Finally, another condition that has been made permanent is the requirement that the company pay all disgorgement, forfeiture, and/or restitution in full.  Depending on the amount in question, the ability to pay in full may be a difficult practical issue for a company.  Nevertheless, as part of the gateway to non-prosecution, a company must address the issue and develop a strategy for obtaining the necessary funds as it approaches voluntary self-disclosure.

Robust compliance programs remain the critical first step for companies seeking eradicate FCPA violations from their corporate culture.  As Deputy Attorney General Rosenstein noted, criminals try to evade law enforcement, but must first evade internal controls and compliance programs, therefore, “[h]onest companies pose a meaningful deterrent to corruption.”  Fostering a culture of compliance, dedicating sufficient resources, and ensuring that compliance personnel have access to management and the board were all cited by Deputy Attorney General Rosenstein as hallmarks of effective compliance and should be at the core of any compliance program.

In its recent decision in United States v. Allen, 16-cr-898, the Second Circuit Court of Appeals held that testimony which is compelled pursuant to laws of foreign jurisdictions violates the Fifth Amendment right against self-incrimination when used as part of a U.S. prosecution.  The ruling may have a far-reaching impact on the U.S. Department of Justice’s (DOJ) enforcement of the Foreign Corrupt Practices Act, which often rely on evidence obtained by foreign investigators.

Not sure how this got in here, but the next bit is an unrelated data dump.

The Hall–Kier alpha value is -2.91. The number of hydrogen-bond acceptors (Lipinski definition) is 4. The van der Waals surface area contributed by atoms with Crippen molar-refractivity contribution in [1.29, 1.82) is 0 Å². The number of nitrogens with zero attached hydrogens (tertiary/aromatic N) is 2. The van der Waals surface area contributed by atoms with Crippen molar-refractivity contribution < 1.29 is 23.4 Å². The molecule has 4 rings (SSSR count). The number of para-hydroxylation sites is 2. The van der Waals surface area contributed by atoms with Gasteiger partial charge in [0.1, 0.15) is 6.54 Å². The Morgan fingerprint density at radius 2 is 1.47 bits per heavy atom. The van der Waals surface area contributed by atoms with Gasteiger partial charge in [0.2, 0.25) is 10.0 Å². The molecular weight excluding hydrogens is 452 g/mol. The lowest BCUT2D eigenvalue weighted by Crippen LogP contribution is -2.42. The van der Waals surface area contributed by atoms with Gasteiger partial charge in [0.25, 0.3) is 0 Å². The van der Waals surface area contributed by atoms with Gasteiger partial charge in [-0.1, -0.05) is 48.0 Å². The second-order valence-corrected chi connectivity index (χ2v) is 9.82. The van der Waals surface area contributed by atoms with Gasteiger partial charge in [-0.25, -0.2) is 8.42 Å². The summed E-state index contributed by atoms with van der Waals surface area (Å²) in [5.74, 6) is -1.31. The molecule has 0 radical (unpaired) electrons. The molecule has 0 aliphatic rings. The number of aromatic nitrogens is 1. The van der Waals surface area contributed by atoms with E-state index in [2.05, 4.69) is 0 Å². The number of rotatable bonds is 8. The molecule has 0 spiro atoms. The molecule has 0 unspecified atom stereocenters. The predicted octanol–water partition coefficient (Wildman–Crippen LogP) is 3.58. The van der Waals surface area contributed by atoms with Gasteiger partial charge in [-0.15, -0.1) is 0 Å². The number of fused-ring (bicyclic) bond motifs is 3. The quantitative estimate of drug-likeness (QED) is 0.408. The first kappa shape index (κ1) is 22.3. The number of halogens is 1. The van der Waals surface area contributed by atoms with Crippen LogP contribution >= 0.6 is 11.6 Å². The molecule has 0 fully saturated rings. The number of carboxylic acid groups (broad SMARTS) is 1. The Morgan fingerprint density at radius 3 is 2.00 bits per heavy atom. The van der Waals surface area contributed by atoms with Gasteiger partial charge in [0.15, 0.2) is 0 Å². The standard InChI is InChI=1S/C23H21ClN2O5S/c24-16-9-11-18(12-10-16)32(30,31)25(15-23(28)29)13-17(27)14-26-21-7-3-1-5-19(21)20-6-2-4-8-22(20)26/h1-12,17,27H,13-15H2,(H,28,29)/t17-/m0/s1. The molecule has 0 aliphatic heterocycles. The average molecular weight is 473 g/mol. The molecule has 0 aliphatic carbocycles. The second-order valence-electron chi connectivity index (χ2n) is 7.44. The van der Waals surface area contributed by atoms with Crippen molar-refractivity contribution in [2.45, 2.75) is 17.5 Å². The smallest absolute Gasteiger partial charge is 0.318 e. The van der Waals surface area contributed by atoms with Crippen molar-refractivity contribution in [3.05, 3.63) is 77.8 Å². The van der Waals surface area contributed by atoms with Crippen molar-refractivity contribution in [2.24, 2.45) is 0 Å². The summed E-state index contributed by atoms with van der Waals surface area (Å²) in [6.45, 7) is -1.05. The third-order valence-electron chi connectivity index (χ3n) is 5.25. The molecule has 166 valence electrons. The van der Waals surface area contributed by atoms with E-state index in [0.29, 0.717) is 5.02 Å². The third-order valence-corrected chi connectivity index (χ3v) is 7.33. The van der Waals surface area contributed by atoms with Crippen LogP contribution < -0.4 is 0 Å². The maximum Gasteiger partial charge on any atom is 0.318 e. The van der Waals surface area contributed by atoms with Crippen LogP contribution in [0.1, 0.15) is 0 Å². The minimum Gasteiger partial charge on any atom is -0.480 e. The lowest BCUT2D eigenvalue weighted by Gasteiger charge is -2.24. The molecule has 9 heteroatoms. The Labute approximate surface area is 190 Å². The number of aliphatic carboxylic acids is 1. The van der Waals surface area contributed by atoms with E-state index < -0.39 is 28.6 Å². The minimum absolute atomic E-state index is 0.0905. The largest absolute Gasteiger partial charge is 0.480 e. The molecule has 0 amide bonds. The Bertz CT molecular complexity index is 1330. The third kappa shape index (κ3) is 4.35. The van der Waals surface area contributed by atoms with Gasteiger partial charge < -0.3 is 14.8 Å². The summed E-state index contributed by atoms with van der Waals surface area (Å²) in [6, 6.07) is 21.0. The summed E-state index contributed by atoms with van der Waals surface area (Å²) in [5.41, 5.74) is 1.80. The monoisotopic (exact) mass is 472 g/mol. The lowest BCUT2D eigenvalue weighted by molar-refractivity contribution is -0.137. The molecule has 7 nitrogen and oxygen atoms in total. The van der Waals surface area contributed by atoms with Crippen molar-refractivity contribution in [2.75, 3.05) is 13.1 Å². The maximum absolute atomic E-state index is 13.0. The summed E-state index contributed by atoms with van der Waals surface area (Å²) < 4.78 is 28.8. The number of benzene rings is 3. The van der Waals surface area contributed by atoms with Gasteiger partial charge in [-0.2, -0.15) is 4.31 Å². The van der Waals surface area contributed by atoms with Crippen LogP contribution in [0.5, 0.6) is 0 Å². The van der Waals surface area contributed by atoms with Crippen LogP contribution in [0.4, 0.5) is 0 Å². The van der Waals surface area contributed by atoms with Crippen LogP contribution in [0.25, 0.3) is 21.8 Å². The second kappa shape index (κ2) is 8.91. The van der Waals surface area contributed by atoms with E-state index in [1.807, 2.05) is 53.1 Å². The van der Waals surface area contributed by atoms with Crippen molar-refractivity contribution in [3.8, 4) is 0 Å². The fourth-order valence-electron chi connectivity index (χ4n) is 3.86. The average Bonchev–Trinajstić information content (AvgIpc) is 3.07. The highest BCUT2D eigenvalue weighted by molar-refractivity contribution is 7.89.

In US v. Allen, the defendants were accused of being part of a conspiracy to manipulate the London Interbank Offered Rate (LIBOR), a benchmark interest rate underlying financial instruments around the world. The LIBOR scheme and the defendants, U.K. nationals, were originally investigated by U.K. authorities.  As part of that investigation, the defendants were compelled to give testimony to the U.K.’s Financial Conduct Authority (FCA). The FCA is duly authorized to compel the testimony of those under investigation and there is no allegation that the circumstances under which the defendants’ testimony was compelled violated of U.K. law.  The defendants’ testimony before the FCA became the centerpiece of charges in the United States for wire fraud and conspiracy to commit wire fraud.

The Second Circuit voiced its concern that, even though the statements were obtained in accordance with U.K. law, the statements still constituted compelled statements under the Fifth Amendment to the United States Constitution.  Therefore, the Court found that the use of any such compelled statement  against the defendants in a criminal matter was a facial violation of the Fifth Amendment.  Accordingly, the Court overturned the defendants’ convictions and dismissed the indictment